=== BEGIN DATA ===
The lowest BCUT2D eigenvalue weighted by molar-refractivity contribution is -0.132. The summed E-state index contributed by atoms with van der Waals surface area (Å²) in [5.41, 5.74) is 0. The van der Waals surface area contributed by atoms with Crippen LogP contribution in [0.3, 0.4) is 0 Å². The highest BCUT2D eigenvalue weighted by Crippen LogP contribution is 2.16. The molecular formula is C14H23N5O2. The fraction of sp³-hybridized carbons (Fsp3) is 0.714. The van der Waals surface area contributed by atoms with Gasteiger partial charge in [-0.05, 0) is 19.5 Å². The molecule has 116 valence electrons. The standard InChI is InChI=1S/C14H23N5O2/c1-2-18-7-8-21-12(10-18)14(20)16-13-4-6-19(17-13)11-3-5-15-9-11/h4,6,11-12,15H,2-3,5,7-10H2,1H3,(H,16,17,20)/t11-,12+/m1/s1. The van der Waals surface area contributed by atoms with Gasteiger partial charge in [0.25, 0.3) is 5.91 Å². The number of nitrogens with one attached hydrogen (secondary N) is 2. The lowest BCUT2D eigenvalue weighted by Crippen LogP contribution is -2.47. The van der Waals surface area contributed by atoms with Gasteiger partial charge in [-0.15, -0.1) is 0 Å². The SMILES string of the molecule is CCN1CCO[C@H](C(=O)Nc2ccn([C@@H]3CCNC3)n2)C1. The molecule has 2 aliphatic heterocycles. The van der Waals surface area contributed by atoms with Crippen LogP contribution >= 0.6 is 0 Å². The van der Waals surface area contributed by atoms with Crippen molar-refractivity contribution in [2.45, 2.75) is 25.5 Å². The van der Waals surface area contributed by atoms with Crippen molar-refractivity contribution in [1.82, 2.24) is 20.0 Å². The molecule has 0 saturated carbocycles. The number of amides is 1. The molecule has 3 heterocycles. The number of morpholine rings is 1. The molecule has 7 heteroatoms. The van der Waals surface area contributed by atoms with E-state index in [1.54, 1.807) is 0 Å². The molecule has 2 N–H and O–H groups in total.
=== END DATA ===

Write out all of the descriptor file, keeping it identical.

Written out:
The lowest BCUT2D eigenvalue weighted by molar-refractivity contribution is -0.132. The summed E-state index contributed by atoms with van der Waals surface area (Å²) in [5.41, 5.74) is 0. The van der Waals surface area contributed by atoms with Crippen LogP contribution in [0.3, 0.4) is 0 Å². The highest BCUT2D eigenvalue weighted by Crippen LogP contribution is 2.16. The molecular formula is C14H23N5O2. The fraction of sp³-hybridized carbons (Fsp3) is 0.714. The van der Waals surface area contributed by atoms with Gasteiger partial charge in [-0.05, 0) is 19.5 Å². The molecule has 116 valence electrons. The standard InChI is InChI=1S/C14H23N5O2/c1-2-18-7-8-21-12(10-18)14(20)16-13-4-6-19(17-13)11-3-5-15-9-11/h4,6,11-12,15H,2-3,5,7-10H2,1H3,(H,16,17,20)/t11-,12+/m1/s1. The van der Waals surface area contributed by atoms with Gasteiger partial charge in [0.25, 0.3) is 5.91 Å². The number of nitrogens with one attached hydrogen (secondary N) is 2. The lowest BCUT2D eigenvalue weighted by Crippen LogP contribution is -2.47. The van der Waals surface area contributed by atoms with Gasteiger partial charge in [-0.15, -0.1) is 0 Å². The SMILES string of the molecule is CCN1CCO[C@H](C(=O)Nc2ccn([C@@H]3CCNC3)n2)C1. The molecule has 2 aliphatic heterocycles. The van der Waals surface area contributed by atoms with Crippen LogP contribution >= 0.6 is 0 Å². The van der Waals surface area contributed by atoms with Crippen molar-refractivity contribution in [2.45, 2.75) is 25.5 Å². The van der Waals surface area contributed by atoms with Crippen molar-refractivity contribution in [1.82, 2.24) is 20.0 Å². The molecule has 0 saturated carbocycles. The number of amides is 1. The molecule has 3 heterocycles. The number of morpholine rings is 1. The molecule has 7 heteroatoms. The van der Waals surface area contributed by atoms with E-state index in [1.54, 1.807) is 0 Å². The molecule has 2 N–H and O–H groups in total.